The cyber warfare situation between the U.S. and China just keeps getting worse, if both parties are to be believed. This time, however, China is accusing the U.S. of repeatedly attacking two Chinese military websites, including the country's Defense Ministry page.
In all, the sites were hit by around 144,000 hacking attacks per month last year, the majority of which came from within the U.S., according to China's defense ministry. The U.S. has yet to respond to this allegation.
"The Defence Ministry and China Military Online websites have faced a serious threat from hacking attacks since they were established," said Chinese defence ministry spokesman Geng Yansheng in a statement. "We hope that the U.S. side can explain and clarify this."
Yansheng went on to add that an analysis of the IP addresses involved in the attacks found that the point of origin was the U.S. 62.9 percent of the time. What's significant about this information is that, despite leveling hacking allegations against a number of other nations, this is believed to be the first time that Chinese officials have provided details about the alleged attacks.
Earlier this month, the tables were turned as the U.S. government accused China of similar hacking measures. The Obama administration's claims, however, were backed up by a third party, Virginia-based cyber security firm Mandiant, which released details linking a secret Chinese military unit, the People's Liberation Army Unit 61398, to cyber attacks against U.S. companies stretching back over several years. Military experts believe this unit's actions were authorized by the highest levels of the Chinese military.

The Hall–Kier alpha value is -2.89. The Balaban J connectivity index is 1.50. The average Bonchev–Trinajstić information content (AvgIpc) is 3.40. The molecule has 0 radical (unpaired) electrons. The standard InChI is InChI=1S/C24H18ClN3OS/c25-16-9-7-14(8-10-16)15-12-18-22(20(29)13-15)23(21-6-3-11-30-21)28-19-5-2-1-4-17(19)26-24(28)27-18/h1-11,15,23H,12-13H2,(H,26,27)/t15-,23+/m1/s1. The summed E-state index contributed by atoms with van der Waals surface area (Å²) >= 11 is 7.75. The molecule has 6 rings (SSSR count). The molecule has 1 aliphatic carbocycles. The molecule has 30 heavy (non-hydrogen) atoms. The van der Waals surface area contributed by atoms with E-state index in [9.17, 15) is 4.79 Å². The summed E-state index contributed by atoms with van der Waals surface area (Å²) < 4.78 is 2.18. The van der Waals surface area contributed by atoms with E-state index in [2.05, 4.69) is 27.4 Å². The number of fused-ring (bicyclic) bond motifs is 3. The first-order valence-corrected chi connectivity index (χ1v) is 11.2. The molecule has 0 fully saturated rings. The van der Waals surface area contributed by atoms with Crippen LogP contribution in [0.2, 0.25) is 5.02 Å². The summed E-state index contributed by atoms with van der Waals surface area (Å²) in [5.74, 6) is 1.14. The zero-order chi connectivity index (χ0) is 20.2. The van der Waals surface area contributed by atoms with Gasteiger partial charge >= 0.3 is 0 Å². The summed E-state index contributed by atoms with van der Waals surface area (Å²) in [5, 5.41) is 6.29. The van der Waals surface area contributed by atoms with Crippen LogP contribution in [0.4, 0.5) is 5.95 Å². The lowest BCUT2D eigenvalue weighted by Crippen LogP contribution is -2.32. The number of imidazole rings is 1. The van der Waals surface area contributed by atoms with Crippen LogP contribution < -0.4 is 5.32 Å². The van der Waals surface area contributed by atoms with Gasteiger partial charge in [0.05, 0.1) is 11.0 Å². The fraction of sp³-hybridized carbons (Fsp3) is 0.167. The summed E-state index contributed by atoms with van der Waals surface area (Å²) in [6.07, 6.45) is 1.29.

However, the Chinese government denied any involvement in the attacks, which affected over 140 organizations.
Meanwhile, the U.S. government recently conducted a "secret legal review," which concluded that pre-emptive cyber attacks against a threatening nation are acceptable. As such, it's unlikely the cyber conflict between these two countries will settle down any time soon.
Edited by Brooke Neuman